We’ve spent over a century worshiping individualism, whether it’s the power of solitary geniuses like Einstein and Darwin or the plainly self-interested economic man.
“We have moved from ‘all for one and one for all’ to ‘what’s good for me is good for society,’” University of Chicago neuroscientist John Cacioppo said to a packed house at the Goethe-Institut Los Angeles.
But humans aren’t all selfish brutes, Cacioppo argued, and the proof may lie in how lonely we feel. For Cacioppo, loneliness isn’t merely an “aversive condition with no redeeming features,” as scientists assumed for centuries. Instead, it exists to remind us that we are social beings – just like pain tells us we’re hurt.
Sardines or penguins?
Cacioppo, co-author of the book Loneliness: Human Nature and the Need for Social Connection, noted that there appears to be plenty of evidence that all life on earth is selfish. Cacioppo pointed to sardines. The fish swim in synchronized schools, a seeming model of sociability, until a predator approaches and it’s every fish for himself. “Each fish is driven to swim toward the middle,” Cacioppo said, making a sort of “sardine ball” where those in the middle are the least likely to be eaten.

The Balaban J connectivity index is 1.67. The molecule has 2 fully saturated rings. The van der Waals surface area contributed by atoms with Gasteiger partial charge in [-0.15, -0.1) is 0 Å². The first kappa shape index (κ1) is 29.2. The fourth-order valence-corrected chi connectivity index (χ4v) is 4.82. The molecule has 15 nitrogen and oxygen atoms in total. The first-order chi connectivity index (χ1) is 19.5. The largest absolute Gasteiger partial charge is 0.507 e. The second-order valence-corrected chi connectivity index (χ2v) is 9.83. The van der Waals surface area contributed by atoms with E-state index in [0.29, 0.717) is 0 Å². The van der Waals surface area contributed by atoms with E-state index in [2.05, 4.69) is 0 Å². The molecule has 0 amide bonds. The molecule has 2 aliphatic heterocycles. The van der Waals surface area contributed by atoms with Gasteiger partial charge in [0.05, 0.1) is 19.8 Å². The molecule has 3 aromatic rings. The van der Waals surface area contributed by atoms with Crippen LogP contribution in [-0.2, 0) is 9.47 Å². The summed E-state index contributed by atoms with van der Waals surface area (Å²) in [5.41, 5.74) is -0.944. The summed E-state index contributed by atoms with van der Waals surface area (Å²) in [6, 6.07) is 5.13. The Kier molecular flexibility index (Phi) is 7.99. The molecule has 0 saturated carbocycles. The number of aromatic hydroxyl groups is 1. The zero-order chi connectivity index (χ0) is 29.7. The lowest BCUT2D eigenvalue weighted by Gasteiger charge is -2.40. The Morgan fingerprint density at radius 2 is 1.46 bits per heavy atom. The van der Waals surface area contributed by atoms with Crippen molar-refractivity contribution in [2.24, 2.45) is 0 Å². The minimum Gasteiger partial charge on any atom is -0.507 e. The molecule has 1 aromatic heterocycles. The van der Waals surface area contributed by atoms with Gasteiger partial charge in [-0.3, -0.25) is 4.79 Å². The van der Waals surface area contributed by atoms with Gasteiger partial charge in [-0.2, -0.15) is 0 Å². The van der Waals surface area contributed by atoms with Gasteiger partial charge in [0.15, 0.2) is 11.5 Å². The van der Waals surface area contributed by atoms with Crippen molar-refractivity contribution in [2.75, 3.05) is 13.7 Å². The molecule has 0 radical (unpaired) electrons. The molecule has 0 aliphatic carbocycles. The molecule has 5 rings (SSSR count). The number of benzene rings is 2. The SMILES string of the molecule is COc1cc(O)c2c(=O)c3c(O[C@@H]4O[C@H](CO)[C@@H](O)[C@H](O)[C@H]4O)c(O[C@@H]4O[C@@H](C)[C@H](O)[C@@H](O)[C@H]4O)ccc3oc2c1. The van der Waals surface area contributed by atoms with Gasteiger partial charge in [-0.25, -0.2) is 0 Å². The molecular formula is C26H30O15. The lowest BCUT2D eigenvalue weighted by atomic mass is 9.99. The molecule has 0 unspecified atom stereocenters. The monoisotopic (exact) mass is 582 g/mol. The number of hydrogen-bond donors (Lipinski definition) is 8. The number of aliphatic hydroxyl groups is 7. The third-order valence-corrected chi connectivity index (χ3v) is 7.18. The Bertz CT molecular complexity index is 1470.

Other animals demonstrate more endearing traits, like the emperor penguin, Cacioppo said. To survive their uniquely inhospitable Antarctic environment – where temperatures dip to minus 40 degrees Celsius and winds reach 120 miles per hour – male penguins huddle around chicks to keep them warm until they can survive, rotating so that each adult penguin has some time inside the warmth of the circle. “The survival of the chicks depends on the shared protection…not the individual,” he said.
And if the Antarctic seems bad, Cacioppo said, think about the complexity of living in human society and our own need for social interaction and expertise. Humans have to navigate complex social hierarchies, moral codes, laws, and social norms; orchestrate relationships between family members, friends, colleagues, and coalitions; use language to communicate, teach, and deceive; and keep track of social changes.